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Julius Aurora
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Re: What are you reading right now?

Postby Julius Aurora » Thu Apr 07, 2011 4:37 pm

What's the old platitude about him, Hannibal could win a battle but couldn't use it? Something like that.
1. The cosmos is a gigantic flywheel making 10,000 revolutions a minute.
2. Man is a sick fly taking a dizzy ride on it.
3. Religion is the theory that the wheel was designed and set spinning to give him a ride.
- Henry Mencken

Diabolus fecit, ut id facerem!

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PKMKII
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Re: What are you reading right now?

Postby PKMKII » Thu Apr 07, 2011 9:08 pm

Finally finished Musicophilia by Oliver Sacks. All about the cognitive psychology and neuroscience of music. (I think Roy would enjoy it very much). A few observations:

- The ability of the brain to cope and adjust to traumatic injury and loss is fascinating. The way other parts can take over for damaged sections, the flexibility, just makes you realize how far away our technology is from our biology.
- Music's staying power in our brain is epic. There were so many examples of people who had high levels of dysfunction, advanced Alzheimer's, inability to hold short-term memory, who could hear a tune and immediately be able to play along, note for note.
- He talked about an interesting disorder called William's Syndrome. It's like the reverse of autism. People are hypersocial, hold large and complex vocabularies, can craft narratives, and have a deep love and often talent for music. But they're incapable of setting a table for dinner or doing basic math.
"How is it that hardly any major religion has looked at science and concluded, 'This is better than we thought! The Universe is much bigger than our prophets said, grander, more subtle, more elegant. God must be even greater than we dreamed'? Instead they say, 'No, no, no! My god is a little god, and I want him to stay that way.'" - Carl Sagan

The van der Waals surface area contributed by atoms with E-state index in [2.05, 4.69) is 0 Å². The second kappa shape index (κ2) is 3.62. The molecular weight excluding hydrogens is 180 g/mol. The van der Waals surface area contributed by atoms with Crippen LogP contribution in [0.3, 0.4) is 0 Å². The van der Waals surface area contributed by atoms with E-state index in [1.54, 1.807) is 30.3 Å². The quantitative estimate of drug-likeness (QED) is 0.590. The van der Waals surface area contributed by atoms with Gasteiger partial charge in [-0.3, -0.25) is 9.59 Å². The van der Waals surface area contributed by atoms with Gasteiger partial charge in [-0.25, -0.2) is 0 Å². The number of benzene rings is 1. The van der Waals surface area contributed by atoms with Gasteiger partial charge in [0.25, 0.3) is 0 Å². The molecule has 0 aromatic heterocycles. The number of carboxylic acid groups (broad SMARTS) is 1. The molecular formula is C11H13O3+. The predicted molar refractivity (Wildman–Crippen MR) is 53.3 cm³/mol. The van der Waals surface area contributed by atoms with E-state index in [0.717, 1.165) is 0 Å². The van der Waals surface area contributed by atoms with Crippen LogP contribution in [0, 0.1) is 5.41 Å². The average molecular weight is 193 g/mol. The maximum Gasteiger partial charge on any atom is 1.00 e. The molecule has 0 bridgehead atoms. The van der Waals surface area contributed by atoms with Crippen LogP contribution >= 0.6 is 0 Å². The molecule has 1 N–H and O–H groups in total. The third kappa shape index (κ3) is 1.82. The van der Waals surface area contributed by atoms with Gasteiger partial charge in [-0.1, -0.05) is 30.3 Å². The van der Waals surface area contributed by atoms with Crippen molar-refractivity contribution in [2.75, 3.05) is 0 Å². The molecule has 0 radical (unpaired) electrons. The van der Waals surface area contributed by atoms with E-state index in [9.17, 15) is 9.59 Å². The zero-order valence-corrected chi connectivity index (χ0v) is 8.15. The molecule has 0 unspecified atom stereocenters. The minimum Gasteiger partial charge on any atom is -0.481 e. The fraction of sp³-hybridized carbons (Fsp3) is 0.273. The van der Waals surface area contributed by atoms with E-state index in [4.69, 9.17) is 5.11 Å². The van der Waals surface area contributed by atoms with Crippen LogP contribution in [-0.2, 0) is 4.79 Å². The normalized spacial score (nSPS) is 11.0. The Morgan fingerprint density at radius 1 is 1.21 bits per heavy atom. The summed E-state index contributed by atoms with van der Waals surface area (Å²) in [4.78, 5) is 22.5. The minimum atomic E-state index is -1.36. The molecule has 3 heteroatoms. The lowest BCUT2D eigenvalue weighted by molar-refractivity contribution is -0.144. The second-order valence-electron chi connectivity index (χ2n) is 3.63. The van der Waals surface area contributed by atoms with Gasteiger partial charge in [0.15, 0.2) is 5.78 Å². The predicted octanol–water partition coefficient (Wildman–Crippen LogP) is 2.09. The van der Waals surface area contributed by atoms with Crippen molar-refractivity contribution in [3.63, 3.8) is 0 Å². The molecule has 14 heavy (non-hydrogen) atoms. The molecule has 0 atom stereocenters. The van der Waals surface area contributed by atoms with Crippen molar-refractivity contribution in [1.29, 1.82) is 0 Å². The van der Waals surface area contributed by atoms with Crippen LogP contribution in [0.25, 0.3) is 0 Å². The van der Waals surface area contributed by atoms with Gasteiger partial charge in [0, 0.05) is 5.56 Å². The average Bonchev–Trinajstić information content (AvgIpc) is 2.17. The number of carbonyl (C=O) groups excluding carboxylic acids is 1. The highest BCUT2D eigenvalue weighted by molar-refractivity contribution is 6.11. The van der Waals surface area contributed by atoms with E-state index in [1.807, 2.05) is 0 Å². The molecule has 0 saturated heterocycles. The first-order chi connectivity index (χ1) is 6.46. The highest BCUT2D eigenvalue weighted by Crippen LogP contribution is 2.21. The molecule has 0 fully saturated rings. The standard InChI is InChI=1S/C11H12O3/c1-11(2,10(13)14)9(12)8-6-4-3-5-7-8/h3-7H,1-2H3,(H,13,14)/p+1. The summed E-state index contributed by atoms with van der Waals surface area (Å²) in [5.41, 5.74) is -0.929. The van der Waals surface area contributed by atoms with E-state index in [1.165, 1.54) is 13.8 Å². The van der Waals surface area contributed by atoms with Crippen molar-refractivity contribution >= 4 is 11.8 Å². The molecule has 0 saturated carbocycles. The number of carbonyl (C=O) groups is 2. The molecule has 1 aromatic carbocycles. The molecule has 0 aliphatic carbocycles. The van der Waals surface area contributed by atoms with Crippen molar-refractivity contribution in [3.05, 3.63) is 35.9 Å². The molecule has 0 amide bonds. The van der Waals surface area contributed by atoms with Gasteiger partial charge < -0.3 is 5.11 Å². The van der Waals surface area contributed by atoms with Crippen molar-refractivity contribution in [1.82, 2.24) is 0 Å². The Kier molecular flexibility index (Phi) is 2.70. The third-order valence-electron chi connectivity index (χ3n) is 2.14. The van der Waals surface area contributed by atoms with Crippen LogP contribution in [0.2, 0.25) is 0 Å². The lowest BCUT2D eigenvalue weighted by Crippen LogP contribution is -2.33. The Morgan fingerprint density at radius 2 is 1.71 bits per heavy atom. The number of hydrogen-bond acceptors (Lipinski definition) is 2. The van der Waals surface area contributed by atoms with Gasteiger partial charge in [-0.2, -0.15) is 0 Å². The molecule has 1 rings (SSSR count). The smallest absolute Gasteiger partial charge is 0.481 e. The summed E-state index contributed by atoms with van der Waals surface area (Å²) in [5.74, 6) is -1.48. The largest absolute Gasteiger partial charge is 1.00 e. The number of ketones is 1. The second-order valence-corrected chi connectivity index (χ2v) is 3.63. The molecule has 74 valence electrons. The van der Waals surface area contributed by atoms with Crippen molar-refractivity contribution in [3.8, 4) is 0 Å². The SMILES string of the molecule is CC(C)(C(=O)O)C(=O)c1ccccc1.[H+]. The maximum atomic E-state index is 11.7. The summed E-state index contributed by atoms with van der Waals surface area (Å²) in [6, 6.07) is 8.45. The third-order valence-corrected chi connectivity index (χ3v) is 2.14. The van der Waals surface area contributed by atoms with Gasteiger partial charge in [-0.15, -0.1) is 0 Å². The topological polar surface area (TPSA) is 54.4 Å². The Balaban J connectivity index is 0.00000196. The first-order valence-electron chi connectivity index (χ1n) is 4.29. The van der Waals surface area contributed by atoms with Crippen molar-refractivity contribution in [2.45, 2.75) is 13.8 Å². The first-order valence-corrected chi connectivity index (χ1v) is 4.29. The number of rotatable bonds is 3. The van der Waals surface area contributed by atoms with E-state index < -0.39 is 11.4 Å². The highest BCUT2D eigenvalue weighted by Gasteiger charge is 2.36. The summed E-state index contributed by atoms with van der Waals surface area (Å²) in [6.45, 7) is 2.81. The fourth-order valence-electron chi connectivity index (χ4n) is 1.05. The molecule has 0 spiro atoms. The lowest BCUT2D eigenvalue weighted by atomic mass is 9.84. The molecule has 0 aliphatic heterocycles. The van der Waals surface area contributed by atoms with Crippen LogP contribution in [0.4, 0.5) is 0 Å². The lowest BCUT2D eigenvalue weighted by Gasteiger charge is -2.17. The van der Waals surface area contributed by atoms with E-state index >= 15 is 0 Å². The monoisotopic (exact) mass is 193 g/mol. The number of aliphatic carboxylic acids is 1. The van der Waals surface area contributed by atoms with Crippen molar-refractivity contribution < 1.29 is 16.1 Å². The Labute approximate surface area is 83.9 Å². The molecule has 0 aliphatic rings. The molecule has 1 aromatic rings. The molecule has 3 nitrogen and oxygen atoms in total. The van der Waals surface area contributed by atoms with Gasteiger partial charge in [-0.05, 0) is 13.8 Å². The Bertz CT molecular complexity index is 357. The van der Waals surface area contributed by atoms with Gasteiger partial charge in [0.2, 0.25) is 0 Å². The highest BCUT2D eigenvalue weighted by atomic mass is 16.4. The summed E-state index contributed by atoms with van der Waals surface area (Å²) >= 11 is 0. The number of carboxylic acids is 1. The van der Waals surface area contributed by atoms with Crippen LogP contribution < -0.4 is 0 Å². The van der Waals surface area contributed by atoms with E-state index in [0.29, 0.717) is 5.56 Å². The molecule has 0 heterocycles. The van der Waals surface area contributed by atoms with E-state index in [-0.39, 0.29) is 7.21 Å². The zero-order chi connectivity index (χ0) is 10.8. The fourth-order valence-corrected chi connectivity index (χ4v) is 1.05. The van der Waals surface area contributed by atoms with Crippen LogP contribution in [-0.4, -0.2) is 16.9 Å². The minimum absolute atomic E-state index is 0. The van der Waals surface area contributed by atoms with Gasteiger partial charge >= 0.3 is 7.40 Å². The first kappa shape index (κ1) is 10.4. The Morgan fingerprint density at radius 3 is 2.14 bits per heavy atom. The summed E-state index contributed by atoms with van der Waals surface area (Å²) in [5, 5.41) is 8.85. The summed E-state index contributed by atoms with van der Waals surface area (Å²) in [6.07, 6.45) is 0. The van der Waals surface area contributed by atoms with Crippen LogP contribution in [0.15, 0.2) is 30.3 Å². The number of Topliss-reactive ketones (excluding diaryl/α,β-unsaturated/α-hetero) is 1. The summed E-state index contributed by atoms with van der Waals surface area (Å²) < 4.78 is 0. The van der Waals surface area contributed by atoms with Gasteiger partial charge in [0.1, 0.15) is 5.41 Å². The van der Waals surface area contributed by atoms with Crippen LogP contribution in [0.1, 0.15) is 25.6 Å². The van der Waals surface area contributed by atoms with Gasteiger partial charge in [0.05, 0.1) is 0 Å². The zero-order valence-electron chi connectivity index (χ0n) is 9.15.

"To doubt everything or to believe everything are two equally convenient solutions; both dispense with the necessity of reflection." - Henri Poincaré

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Re: What are you reading right now?

Postby Ubi Dubius » Thu Apr 07, 2011 9:44 pm

"The Grand Idea" by Joel Achenbach. It's about George Washington's attempts to connect the Potomac to the Ohio. It's also the best biography of Washington I've read to date. Washington is a hard man to get to know, but Achenbach is doing an excellent job. Achenbach is one of my favorite writers, since he started as the Washington Post's science writer.
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black bart
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Re: What are you reading right now?

Postby black bart » Fri Apr 08, 2011 6:55 am

Ubi Dubius wrote:"The Grand Idea" by Joel Achenbach. It's about George Washington's attempts to connect the Potomac to the Ohio. It's also the best biography of Washington I've read to date. Washington is a hard man to get to know, but Achenbach is doing an excellent job. Achenbach is one of my favorite writers, since he started as the Washington Post's science writer.


Did you see PK's post about the Boston Tea Party? I am also reading some stuff about the American Civil war at the moment. Apparently the majority of British politicians supported the South (not in any tangible way thank goodness) but Queen Victoria supported the North against slavery.
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Re: What are you reading right now?

Postby PKMKII » Fri Apr 08, 2011 11:03 am

Well if you look at the southern way of life, prior to the end of the end of the civil war, it was very similar to the English aristocracy. You had a small handful of wealthy, land-owning white males with a disproportionate amount of political influence. Most of the people working their land were poor, powerless, and earned slave wages (either figuratively or literally). Plus, these land owners had a general culture of foppishness and pretensions of high society.
"How is it that hardly any major religion has looked at science and concluded, 'This is better than we thought! The Universe is much bigger than our prophets said, grander, more subtle, more elegant. God must be even greater than we dreamed'? Instead they say, 'No, no, no! My god is a little god, and I want him to stay that way.'" - Carl Sagan

"To doubt everything or to believe everything are two equally convenient solutions; both dispense with the necessity of reflection." - Henri Poincaré